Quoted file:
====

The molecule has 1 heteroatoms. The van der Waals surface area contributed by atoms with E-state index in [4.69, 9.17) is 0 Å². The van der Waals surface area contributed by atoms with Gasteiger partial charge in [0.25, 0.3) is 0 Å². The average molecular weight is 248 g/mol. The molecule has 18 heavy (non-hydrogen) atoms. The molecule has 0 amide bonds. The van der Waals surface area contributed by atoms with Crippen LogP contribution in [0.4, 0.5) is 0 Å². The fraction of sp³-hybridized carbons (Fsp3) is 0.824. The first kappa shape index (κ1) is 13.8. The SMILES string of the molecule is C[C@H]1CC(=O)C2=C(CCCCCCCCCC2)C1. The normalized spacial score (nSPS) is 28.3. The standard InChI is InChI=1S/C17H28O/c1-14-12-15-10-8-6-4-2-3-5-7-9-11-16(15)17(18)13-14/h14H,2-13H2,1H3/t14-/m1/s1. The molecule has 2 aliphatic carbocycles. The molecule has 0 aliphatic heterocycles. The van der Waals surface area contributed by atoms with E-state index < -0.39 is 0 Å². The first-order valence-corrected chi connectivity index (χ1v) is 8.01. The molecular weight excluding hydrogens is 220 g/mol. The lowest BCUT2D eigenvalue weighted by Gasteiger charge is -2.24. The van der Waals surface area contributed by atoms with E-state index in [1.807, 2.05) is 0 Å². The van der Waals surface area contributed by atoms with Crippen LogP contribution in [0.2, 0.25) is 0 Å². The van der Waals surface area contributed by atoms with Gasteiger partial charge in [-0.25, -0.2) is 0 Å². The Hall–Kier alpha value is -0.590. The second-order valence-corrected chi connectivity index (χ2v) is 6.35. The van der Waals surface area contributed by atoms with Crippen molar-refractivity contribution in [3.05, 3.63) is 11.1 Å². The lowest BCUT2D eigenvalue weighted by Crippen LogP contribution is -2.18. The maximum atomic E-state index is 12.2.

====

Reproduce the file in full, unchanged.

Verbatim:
The molecule has 1 heteroatoms. The van der Waals surface area contributed by atoms with E-state index in [4.69, 9.17) is 0 Å². The van der Waals surface area contributed by atoms with Gasteiger partial charge in [0.25, 0.3) is 0 Å². The average molecular weight is 248 g/mol. The molecule has 18 heavy (non-hydrogen) atoms. The molecule has 0 amide bonds. The van der Waals surface area contributed by atoms with Crippen LogP contribution in [0.4, 0.5) is 0 Å². The fraction of sp³-hybridized carbons (Fsp3) is 0.824. The first kappa shape index (κ1) is 13.8. The SMILES string of the molecule is C[C@H]1CC(=O)C2=C(CCCCCCCCCC2)C1. The normalized spacial score (nSPS) is 28.3. The standard InChI is InChI=1S/C17H28O/c1-14-12-15-10-8-6-4-2-3-5-7-9-11-16(15)17(18)13-14/h14H,2-13H2,1H3/t14-/m1/s1. The molecule has 2 aliphatic carbocycles. The molecule has 0 aliphatic heterocycles. The van der Waals surface area contributed by atoms with E-state index < -0.39 is 0 Å². The first-order valence-corrected chi connectivity index (χ1v) is 8.01. The molecular weight excluding hydrogens is 220 g/mol. The lowest BCUT2D eigenvalue weighted by Gasteiger charge is -2.24. The van der Waals surface area contributed by atoms with E-state index in [1.807, 2.05) is 0 Å². The van der Waals surface area contributed by atoms with Crippen LogP contribution in [0.2, 0.25) is 0 Å². The van der Waals surface area contributed by atoms with Gasteiger partial charge in [-0.25, -0.2) is 0 Å². The Hall–Kier alpha value is -0.590. The second-order valence-corrected chi connectivity index (χ2v) is 6.35. The van der Waals surface area contributed by atoms with Crippen molar-refractivity contribution in [3.05, 3.63) is 11.1 Å². The lowest BCUT2D eigenvalue weighted by Crippen LogP contribution is -2.18. The maximum atomic E-state index is 12.2.